Germaine Greer suggests Thetford Forest be felled but it is about more than just trees
PUBLISHED: 17:03 22 March 2017 | UPDATED: 17:03 22 March 2017
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This week we celebrate the International Day of Forests... even though Germaine Greer may have proposed other plans for Thetford Forest.
It is not so much for its beauty that the forest makes a claim upon men’s hearts, as for that subtle something, that quality of air that emanation from old trees, that so wonderfully changes and renews a weary spirit. (Robert Louis Stevenson)
It was the first day of spring, yesterday as the vernal equinox propelled us into longer days and shorter nights.
Nature responds to the season with full vigour, the blossom is out on the trees, the sticky buds are on the horse chestnuts and the catkins hang from the willows. Hedgerows are in their spring livery of leaf buds, primroses, violets and cowslips. The birds are twitterpated – courting for pheasants can be hazardous as they skitter across roads in pursuit of love.
In a country billed as a “green and pleasant land” by William Blake we are a nation that treasures its countryside and its forests. Without Sherwood Forest, the legend of Robin Hood would have lacked romance and King Arthur’s questing knights of the Round Table would have .
And what would fairy tales do without forests? Little Red Riding Hood, Snow White, Hansel and Gretel, Cinderella, Goldilocks and the Three Bears, they are impossible without woodland. For as well as being places where nature can run amok (though usually the amok is managed) they are also shadowy and mysterious.
I’m always astonished by a forest. It makes me realise that the fantasy of nature is much larger than my own fantasy. I still have things to learn. Gunter Grass
When, in October 1987, the ravages of the Great Storm cut a swathe through Rendlesham Forest, it was a devastating blow. Regular visitors with our young family, we had picked wild strawberries, been amazed by the fungi (check out the stinkhorn) and found some of the best ever sticks. Our son would select a stick and then find one he liked more and, at the end of a two hour walk through Rendlesham, would have a stick like no other; the perfect stick.
Increasingly, new homes have smaller gardens, often too small for trees. Built in 1996, my house has a “town garden which can sustain smaller trees (a hawthorn, a mountain ash) but is out of its depth with anything bigger. When the silver birch reached 30ft and its roots had moved inexorably towards the house, it had to go... a great sadness. It belonged in a forest.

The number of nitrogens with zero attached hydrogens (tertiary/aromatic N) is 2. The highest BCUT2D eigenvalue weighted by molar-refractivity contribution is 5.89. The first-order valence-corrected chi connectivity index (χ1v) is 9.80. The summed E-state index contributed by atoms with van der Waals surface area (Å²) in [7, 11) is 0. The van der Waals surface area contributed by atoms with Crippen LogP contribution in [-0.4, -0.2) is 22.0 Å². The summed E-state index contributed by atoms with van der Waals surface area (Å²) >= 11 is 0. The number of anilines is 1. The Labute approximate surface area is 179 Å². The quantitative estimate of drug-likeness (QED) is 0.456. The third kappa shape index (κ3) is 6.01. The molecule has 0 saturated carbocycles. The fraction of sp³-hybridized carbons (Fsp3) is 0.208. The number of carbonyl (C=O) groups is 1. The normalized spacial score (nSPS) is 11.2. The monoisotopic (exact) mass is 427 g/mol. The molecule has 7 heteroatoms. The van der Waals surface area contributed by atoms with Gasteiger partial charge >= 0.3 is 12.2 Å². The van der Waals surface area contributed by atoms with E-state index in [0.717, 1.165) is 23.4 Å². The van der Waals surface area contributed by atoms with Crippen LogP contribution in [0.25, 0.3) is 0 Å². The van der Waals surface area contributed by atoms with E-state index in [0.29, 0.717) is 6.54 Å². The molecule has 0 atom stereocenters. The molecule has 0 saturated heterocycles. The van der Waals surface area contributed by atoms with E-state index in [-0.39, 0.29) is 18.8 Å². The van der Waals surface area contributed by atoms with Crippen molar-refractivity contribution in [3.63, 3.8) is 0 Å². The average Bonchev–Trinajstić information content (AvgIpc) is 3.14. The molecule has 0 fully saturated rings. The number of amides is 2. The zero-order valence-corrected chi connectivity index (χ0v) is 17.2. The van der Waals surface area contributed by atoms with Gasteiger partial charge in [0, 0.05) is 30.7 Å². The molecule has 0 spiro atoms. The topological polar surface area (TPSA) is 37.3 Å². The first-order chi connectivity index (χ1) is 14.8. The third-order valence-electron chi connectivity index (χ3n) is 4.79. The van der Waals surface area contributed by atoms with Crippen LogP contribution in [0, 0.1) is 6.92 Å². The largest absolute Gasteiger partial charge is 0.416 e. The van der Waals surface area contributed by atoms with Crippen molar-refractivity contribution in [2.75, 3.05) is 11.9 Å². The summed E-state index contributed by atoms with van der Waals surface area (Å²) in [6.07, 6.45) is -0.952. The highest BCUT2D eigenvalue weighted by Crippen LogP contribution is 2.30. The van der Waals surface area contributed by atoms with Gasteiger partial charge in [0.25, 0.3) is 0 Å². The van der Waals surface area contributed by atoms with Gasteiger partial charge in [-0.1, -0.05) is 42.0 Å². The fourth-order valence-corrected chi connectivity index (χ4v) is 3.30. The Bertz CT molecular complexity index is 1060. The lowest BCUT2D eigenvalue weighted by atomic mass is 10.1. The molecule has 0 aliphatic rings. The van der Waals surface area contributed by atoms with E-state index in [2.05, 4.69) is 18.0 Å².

And so to the comments of Germaine Greer... who is usually happy to oil the wheels of a healthy debate on most issues.
She was being interviewed on BBC Radio Four’s Farming Today programme as part of a series of programmes asking leading figures in public life on their views about agriculture after Brexit.
During the interview, broadcast on Monday, she said: “People think Thetford Forest is a woodland.
“They say: ‘What do you want us to do with the woodland? Do you want us to sell it?’
“I say: ‘No, I want you to fell it.’
“And they say: ‘Oh! But you’d be cutting down trees.
“I say: ‘Yes, they shouldn’t be there.’ This is a much more precious habitat than a bit of old Scot’s pine.”
Her view is not shared by the Friends of Thetford Forest who have pointed out that it isn’t just about pine trees it is also about timber production, wildlife, archaeology and recreation.
There is so much more to a forest than trees.
Walk deep into a forest and you escape the pollution and noise of town and city life. You can look up through the trees and see sky, you can look down at the forest floor and see insects hurrying about their business.
The timing of Germaine Greer’s comments, a day before the International Day of Forests, seems out of step with the celebration of forests, as the world unites to the common cause. On Twitter individuals and organisations from Ecuador, Spain, Timor-Leste, Italy, Germany, UK, India, Uganda, Belgium, USA, and many more countries have acknowledged the importance of our forests.
William Shakespeare’s As You Like It and A Midsummer Night’s Dream would have been sorry tales without forests in which characters could get cross or cross-dressed. And where would the teddy bears have enjoyed their picnic without the woods?
If a man is talking in the forest, and there is no woman there to hear him, is he still wrong? (Jenny Weber)
For those who don’t get bitten or who have copious supplies of insect repellant, forests also provide great natural arenas for performance. I have seen theatrical productions in Rendlesham forest and Katherine Jenkins in Thetford Forest.
• Strategically placed trees in urban areas can cool the air by between 2 to 8 degrees C.
• Woodfuel provides 40% of today’s global renewable energy supply – as much as solar, hydroelectric and wind power combined.
• Almost 900 million people, mostly in developing countries, are engaged in the wood-energy sector on a part- or full-time basis.
• Globally, forests hold an energy content approximately 10 times that of the world’s annual primary energy consumption. They thus have significant potential as renewable resources to meet global energy demand.
You can see the full story of Germain Greer’s comments about Thetford Forest here